Mr. Cameron Thorne is a lawyer going about his business. Representing an elderly man and woman who are trying to keep from losing their home, Thorne runs headlong into a mystery that has been hidden from the outside world for centuries. This is not just some family secret. In fact, Cameron Thorne has uncovered a conspiracy that could actually cost him his life. Long suppressed by the Catholic Church, this conspiracy is one that the Church must make sure remains unknown.

As a result of this tumultuous unearthing of ancient actions and deeds, Thorne has no choice but to strike and run, as his pursuers, religious fanatics from two radical groups, seek to hunt him down and silence him. Fortunately, Thorne does not have to fight this battle of wits and intrigue alone. He has the good fortune to meet one British researcher of ancient artifacts, named Amanda. She too is on the run, tracked by the same groups who are seeking to stop Cameron Thorne. Together, they form a bond and a single-purposed plan to tie the fragments of this deadly mystery together, which they gather from many places across the Northeastern part of the United States. These two realize that their enemies have no choice but to stop the two intruders from unearthing their historical secrets. For, if they, Thorne and Amanda, are finally able to repaint the entire picture, the truths they will have revealed risk shredding the church into pieces.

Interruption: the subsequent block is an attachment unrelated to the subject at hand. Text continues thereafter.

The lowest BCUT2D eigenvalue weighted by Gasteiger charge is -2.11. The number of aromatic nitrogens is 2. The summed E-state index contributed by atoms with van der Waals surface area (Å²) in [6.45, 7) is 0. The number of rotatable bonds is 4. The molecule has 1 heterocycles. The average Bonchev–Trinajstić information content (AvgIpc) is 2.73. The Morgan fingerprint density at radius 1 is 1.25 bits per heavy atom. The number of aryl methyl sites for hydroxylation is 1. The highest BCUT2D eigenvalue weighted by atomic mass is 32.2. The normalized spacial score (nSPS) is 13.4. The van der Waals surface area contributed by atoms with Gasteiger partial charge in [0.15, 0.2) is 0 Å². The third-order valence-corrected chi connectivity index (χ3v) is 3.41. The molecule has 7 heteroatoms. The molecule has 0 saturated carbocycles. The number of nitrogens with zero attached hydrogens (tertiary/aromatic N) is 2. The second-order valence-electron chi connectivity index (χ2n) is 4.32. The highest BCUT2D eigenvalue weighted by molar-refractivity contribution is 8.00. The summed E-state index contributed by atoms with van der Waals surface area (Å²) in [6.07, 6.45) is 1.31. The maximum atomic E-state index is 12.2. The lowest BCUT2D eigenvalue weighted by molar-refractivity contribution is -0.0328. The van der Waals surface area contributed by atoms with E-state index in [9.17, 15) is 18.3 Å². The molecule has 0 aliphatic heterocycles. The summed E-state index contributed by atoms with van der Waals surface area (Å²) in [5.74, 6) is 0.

There is an obvious and appropriate comparison between Davis S. Brody’s excellent work and The Da Vinci Code by Dan Brown. Though the strength of Dan Brown’s work cannot be minimized, I feel that Brody’s work is better researched, more believable and that Brody’s style and plot possesses more elements that will entice the reader to want to dig into this book until the very last page. I felt as if I was there with these two very intelligent hunters of ancient lore.